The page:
One of the great feelings about being published is that you can seriously hold your head up to all those people who have kept asking the inevitable question: ‘Any luck with the book being published yet?’ When they discover your book is being published by a company that even they have heard of, things get even better. All that mockery and doubting are transformed into awe, pride and wonder: ‘Gosh, we are so proud, you’re the only person we know who is having a book published…’.

My first two books were published by recognised publishers; my third and fourth books are still awaiting surgery in a drawer, while my next novel, The Santa Monica Suicide Club, was published by my own imprint, Blue Baltic Press. It sounds pretty good, doesn’t it?

Five things I learned from being published by Blue Baltic Press

1. Work out what you want to achieve. At best and at worst. Have a realistic goal – like how many copies you want to sell and what other purpose the book might serve, for example to secure a literary agent, a contract with a big publisher, a column in a newspaper; a boost to your ego, something to be proud of.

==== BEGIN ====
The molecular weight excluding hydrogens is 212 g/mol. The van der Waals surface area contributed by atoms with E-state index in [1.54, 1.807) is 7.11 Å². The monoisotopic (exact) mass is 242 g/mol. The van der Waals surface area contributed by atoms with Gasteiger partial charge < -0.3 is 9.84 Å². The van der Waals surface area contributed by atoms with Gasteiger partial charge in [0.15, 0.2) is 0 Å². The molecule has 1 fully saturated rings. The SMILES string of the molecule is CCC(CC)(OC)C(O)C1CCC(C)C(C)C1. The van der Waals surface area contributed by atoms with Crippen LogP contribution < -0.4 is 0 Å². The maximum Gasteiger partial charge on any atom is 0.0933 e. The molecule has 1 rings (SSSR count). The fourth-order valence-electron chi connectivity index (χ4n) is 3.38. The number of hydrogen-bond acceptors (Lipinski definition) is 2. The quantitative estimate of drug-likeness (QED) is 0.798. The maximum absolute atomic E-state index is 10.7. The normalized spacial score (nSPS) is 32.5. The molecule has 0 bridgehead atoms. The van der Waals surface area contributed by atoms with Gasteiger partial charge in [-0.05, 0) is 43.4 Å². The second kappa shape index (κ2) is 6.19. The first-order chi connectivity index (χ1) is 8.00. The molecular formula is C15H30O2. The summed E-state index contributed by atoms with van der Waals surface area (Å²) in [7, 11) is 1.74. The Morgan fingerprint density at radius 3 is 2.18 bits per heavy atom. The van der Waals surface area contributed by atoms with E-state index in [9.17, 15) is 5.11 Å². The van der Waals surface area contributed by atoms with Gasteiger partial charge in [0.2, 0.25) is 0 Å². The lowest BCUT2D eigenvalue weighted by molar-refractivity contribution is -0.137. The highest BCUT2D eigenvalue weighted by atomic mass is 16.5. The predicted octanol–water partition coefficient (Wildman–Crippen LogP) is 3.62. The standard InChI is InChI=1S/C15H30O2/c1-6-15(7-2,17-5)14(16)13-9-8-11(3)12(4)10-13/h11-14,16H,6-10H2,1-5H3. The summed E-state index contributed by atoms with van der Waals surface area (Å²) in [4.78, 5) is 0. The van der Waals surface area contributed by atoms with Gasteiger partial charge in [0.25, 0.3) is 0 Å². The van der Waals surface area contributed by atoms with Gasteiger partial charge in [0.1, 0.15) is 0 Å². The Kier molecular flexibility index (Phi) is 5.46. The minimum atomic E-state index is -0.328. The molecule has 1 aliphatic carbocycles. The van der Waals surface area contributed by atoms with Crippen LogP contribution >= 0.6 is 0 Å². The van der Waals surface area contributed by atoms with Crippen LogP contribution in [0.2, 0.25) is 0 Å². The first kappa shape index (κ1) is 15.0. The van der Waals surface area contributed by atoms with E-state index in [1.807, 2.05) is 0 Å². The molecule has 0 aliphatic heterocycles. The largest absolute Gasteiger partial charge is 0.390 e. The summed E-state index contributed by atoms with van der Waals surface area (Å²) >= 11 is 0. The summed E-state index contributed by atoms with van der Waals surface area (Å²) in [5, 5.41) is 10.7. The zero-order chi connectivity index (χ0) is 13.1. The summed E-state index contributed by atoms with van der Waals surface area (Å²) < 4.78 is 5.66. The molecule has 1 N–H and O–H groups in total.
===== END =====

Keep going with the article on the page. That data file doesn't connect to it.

Like so many things – be it running the country, making a TV series, playing Premiership football – we all know how to do it better. Publishing books, and particularly your own book, is no exception. The big difference is that at the end of the day you are the one paying for it. And believe me, it is very easy to spend money publishing books: from having gold embossed lettering on the cover to printing several different formats, all the way to a poster campaign on the tubes and railways.

So, have a budget, stick to it and when in any doubt ask for advice.

2. Choose your title carefully. When Michael Joseph at Penguin Random House came to publish my book on mental health I insisted the subtitle should be You Don’t Have to Be Famous to Have Manic Depression as opposed to Bipolar. We later discovered people were going into shops asking for books on bipolar and booksellers were saying they didn’t have any, as they were unaware that bipolar was the same thing as manic depression.

3. Make sure your book is being published in the correct format. Taking Leave should have been a paperback, not a hardback. There are various forms of paperback and many different sale prices to consider. Don’t be too cheap or expensive. Ask advice FROM A BOOK SHOP OR THREE.